Study 1: Circumplexity, Vector Length and Characteristic Profile Configurations

Method

Subjects.

The subjects were 1,161 University of British Columbia students who had participated in one of nine separate studies of the IAS conducted at UBC over the past 6 years. As can be seen from

psp562296tbl3a.jpg

Table 3, we recruited subjects from a variety of undergraduate psychology courses. Although the instruments administered in addition to the IAS varied from study to study, the IAS was always the first test given. The tests were administered in class, in our laboratory, or on a take-home basis.

Measures.

The only instrument considered in this study was the IAS-R. This is a short form version of the IAS that has improved substantive and structural characteristics and acceptable scale reliabilities (Wiggins et al. , 1988).

Procedure.

We scored the IAS-R protocols of each subject for the eight octants (e. g. , assured-dominant [PA]) of the interpersonal circumplex. We extracted two principal components from the intercorrelations among these octants in order to evaluate the circumplexity of the IAS-R and to compare theoretical geometric weights for assignment to diagnostic groups with empirical factor score coefficients used for the same purpose.

We assigned each subject to one of eight diagnostic (type) categories on the basis of the procedure for determining mean vector direction presented in Table 1. The subjects were fairly evenly distributed across the eight diagnostic categories, with a mean of 145 subjects per category and a range from 134 to 158. Vector length (distance from the center of the circle) was also determined for each subject from the last formula presented in Table 1.

Results and Discussion

Assumption 1: Empirical estimates of circumplex coordinates meet strong geometric assumptions.

The IAS-R scales conform well to the theoretically expected circumplex structure. Figure 1 presents a plot of the eight IAS-R scales on the first 2 principal components extracted from the intercorrelation matrix of scales in our sample of 1,161 subjects. These two components together account for 71. 11% of the total variance among IAS-R scales. Equally noteworthy, the components account for approximately the same amount of variance (36. 29% and 34. 82%, respectively); a difference of only 1. 47 percentage points. The latter is important for the circularity of the solution, as discrepancies in magnitude between the two latent roots will yield an elliptical structure. The eigenvalue corresponding to the 3rd principal component was . 78, and this component accounted for less than 10% of the total variance.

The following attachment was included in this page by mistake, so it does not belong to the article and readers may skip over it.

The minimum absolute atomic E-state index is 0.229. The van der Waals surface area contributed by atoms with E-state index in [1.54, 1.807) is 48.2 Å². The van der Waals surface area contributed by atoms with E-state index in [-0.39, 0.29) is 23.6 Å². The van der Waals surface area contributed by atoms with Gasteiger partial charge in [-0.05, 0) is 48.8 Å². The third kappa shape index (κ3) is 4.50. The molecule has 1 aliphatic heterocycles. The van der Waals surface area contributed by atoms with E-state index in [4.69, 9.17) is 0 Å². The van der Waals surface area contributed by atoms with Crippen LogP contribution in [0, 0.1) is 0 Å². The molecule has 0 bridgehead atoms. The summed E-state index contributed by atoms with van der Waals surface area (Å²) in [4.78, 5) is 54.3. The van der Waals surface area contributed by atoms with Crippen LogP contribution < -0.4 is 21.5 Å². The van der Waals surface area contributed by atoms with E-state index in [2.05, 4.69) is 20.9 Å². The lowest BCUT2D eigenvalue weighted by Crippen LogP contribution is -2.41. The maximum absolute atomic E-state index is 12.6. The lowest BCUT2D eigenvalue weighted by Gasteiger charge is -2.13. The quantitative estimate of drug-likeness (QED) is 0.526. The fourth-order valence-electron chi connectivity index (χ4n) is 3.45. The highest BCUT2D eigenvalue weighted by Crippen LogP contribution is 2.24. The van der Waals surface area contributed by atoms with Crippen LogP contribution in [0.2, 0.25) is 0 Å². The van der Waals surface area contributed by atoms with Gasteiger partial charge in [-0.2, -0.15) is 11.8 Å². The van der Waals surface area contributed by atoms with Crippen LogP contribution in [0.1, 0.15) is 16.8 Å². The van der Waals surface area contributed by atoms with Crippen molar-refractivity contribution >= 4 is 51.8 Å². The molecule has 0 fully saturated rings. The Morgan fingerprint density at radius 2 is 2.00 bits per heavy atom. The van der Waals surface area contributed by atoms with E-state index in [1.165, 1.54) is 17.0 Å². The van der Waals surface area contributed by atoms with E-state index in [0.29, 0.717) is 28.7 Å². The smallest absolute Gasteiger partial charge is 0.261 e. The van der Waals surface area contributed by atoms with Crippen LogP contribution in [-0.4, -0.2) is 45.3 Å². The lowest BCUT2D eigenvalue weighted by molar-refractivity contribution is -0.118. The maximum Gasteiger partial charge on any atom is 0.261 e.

The formulas for calculating Lov and Dom are theoretical in the sense that the weights by which each of the standardized octant scores is multiplied are based on the sines and cosines of ideal angular locations. The empirical counterparts of these theoretical vector weights would be the empirical factor score coefficients associated with the two principal components extracted from the intercorrelations among octants. The extent to which the two sets of formulas are in agreement provides an index of the goodness of fit of empirical IAS-R subject assignment to that specified by the geometric model.

For each subject we computed Dom and Lov coordinate estimates by the geometric formulas given in Table 1 and by factor score estimates derived from the principal-components analysis of the IAS-R scales. In the total subject sample, the correlation between theoretical and empirical estimates was . 999 for the Dom coordinate and . 999 for the Lov coordinate. When subjects were assigned to one of eight diagnostic groups on the basis of the two sets of formulas, there was agreement in assignment for 97. 2% of the subjects.

Assumption 2: Vector length is an index of profile variability.

We computed the standard deviation of each eight-octant profile of interpersonal variables for each subject. The empirical correlation between profile standard deviation and vector length in this sample was . 946.

Assumption 3: Within diagnostic groups, profiles vary in vector length but not in characteristic configuration.

We ranked subjects within each of the eight diagnostic categories in terms of their vector lengths and arbitrarily defined the upper 10% as extreme and the remainder as moderate. On average, there were 14 extreme and 131 moderate subjects in each of the eight diagnostic categories. Within each category we correlated the mean profiles of extreme and moderate groups. These correlations approached unity in all categories; the average correlation was . 989 and the range was from . 981 to . 997. This finding is compatible with our assumption that moderate variance and extreme variance subjects within the same diagnostic category have the same characteristic profile pattern. It thus provides justification for our interpretation of vector length as a homogeneous index of extremity or deviance.

Assumption 4: Between diagnostic groups, profiles differ in angular orientation but not in characteristic configuration.

psp562296fig2a.jpg

Mean profile of interpersonal variables for subjects classified as cold-hearted (DE; n = 135). (FG = Aloof-Introverted, HI = Unassured-Submissive, JK = Unassuming-Ingenuous, LM = Warm-Agreeable, NO = Gregarious-Extraverted, PA = Assured-Dominant, and BC = Arrogant-Calculating).

Figure 2 presents the mean profile of interpersonal variables for the 135 subjects classified as falling within the DE diagnostic category. This profile exhibits a characteristic shape that we refer to informally as the "interpersonal spaceship": the highest elevation occurs on the defining octant (DE), followed by adjacent octants (BC and FG), and diminishing to the highly truncated opposite octant (LM). Given the semantic constraints of the interpersonal circumplex, this configuration should occur in other diagnostic groups that differ in angular orientation.